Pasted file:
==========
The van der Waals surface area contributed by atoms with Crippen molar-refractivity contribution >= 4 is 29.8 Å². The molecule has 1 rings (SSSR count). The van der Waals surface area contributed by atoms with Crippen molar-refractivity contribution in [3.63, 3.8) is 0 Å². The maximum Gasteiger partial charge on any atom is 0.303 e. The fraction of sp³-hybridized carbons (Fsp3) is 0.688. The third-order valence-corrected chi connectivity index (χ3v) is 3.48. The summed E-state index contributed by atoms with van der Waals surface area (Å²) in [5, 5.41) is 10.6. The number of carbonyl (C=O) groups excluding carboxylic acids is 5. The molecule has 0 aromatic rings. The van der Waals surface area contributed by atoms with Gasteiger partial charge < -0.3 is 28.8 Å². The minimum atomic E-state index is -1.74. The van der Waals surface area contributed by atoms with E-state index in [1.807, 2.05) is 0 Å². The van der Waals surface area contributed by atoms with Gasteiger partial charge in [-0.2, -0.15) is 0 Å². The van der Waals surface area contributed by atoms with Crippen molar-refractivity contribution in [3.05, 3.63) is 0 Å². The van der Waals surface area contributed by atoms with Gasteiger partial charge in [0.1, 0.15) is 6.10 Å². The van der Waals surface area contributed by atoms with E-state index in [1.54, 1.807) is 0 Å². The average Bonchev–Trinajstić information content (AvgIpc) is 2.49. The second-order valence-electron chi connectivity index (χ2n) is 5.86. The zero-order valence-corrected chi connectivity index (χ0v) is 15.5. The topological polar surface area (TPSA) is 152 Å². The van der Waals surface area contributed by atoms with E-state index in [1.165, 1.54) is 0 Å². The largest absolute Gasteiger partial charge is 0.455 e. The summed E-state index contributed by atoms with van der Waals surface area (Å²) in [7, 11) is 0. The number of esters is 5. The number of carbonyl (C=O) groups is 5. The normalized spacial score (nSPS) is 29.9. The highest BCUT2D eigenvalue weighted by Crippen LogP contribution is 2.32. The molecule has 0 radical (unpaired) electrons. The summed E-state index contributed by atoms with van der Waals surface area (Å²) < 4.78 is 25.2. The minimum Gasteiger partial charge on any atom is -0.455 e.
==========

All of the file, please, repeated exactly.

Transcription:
The van der Waals surface area contributed by atoms with Crippen molar-refractivity contribution >= 4 is 29.8 Å². The molecule has 1 rings (SSSR count). The van der Waals surface area contributed by atoms with Crippen molar-refractivity contribution in [3.63, 3.8) is 0 Å². The maximum Gasteiger partial charge on any atom is 0.303 e. The fraction of sp³-hybridized carbons (Fsp3) is 0.688. The third-order valence-corrected chi connectivity index (χ3v) is 3.48. The summed E-state index contributed by atoms with van der Waals surface area (Å²) in [5, 5.41) is 10.6. The number of carbonyl (C=O) groups excluding carboxylic acids is 5. The molecule has 0 aromatic rings. The van der Waals surface area contributed by atoms with Gasteiger partial charge < -0.3 is 28.8 Å². The minimum atomic E-state index is -1.74. The van der Waals surface area contributed by atoms with E-state index in [1.807, 2.05) is 0 Å². The van der Waals surface area contributed by atoms with Gasteiger partial charge in [-0.2, -0.15) is 0 Å². The van der Waals surface area contributed by atoms with Crippen molar-refractivity contribution in [3.05, 3.63) is 0 Å². The van der Waals surface area contributed by atoms with Gasteiger partial charge in [0.1, 0.15) is 6.10 Å². The van der Waals surface area contributed by atoms with E-state index in [1.54, 1.807) is 0 Å². The average Bonchev–Trinajstić information content (AvgIpc) is 2.49. The second-order valence-electron chi connectivity index (χ2n) is 5.86. The zero-order valence-corrected chi connectivity index (χ0v) is 15.5. The topological polar surface area (TPSA) is 152 Å². The van der Waals surface area contributed by atoms with E-state index in [1.165, 1.54) is 0 Å². The largest absolute Gasteiger partial charge is 0.455 e. The summed E-state index contributed by atoms with van der Waals surface area (Å²) in [7, 11) is 0. The number of esters is 5. The number of carbonyl (C=O) groups is 5. The normalized spacial score (nSPS) is 29.9. The highest BCUT2D eigenvalue weighted by Crippen LogP contribution is 2.32. The molecule has 0 radical (unpaired) electrons. The summed E-state index contributed by atoms with van der Waals surface area (Å²) < 4.78 is 25.2. The minimum Gasteiger partial charge on any atom is -0.455 e.